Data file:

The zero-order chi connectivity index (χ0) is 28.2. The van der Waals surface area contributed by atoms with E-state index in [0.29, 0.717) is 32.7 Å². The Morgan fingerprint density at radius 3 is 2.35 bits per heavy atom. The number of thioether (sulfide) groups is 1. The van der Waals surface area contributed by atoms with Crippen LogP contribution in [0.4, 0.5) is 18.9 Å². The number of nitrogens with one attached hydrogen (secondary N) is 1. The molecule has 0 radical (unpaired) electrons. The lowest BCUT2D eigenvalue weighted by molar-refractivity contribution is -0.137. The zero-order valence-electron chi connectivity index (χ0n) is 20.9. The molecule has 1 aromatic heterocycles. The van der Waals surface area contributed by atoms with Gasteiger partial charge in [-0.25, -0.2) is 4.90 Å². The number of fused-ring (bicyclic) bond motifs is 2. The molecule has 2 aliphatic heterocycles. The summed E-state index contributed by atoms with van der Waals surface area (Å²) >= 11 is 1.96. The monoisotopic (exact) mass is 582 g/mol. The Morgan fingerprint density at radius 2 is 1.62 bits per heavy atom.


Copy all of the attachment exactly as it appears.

The zero-order chi connectivity index (χ0) is 28.2. The van der Waals surface area contributed by atoms with E-state index in [0.29, 0.717) is 32.7 Å². The Morgan fingerprint density at radius 3 is 2.35 bits per heavy atom. The number of thioether (sulfide) groups is 1. The van der Waals surface area contributed by atoms with Crippen LogP contribution in [0.4, 0.5) is 18.9 Å². The number of nitrogens with one attached hydrogen (secondary N) is 1. The molecule has 0 radical (unpaired) electrons. The lowest BCUT2D eigenvalue weighted by molar-refractivity contribution is -0.137. The zero-order valence-electron chi connectivity index (χ0n) is 20.9. The molecule has 1 aromatic heterocycles. The van der Waals surface area contributed by atoms with Gasteiger partial charge in [-0.25, -0.2) is 4.90 Å². The number of fused-ring (bicyclic) bond motifs is 2. The molecule has 2 aliphatic heterocycles. The summed E-state index contributed by atoms with van der Waals surface area (Å²) >= 11 is 1.96. The monoisotopic (exact) mass is 582 g/mol. The Morgan fingerprint density at radius 2 is 1.62 bits per heavy atom.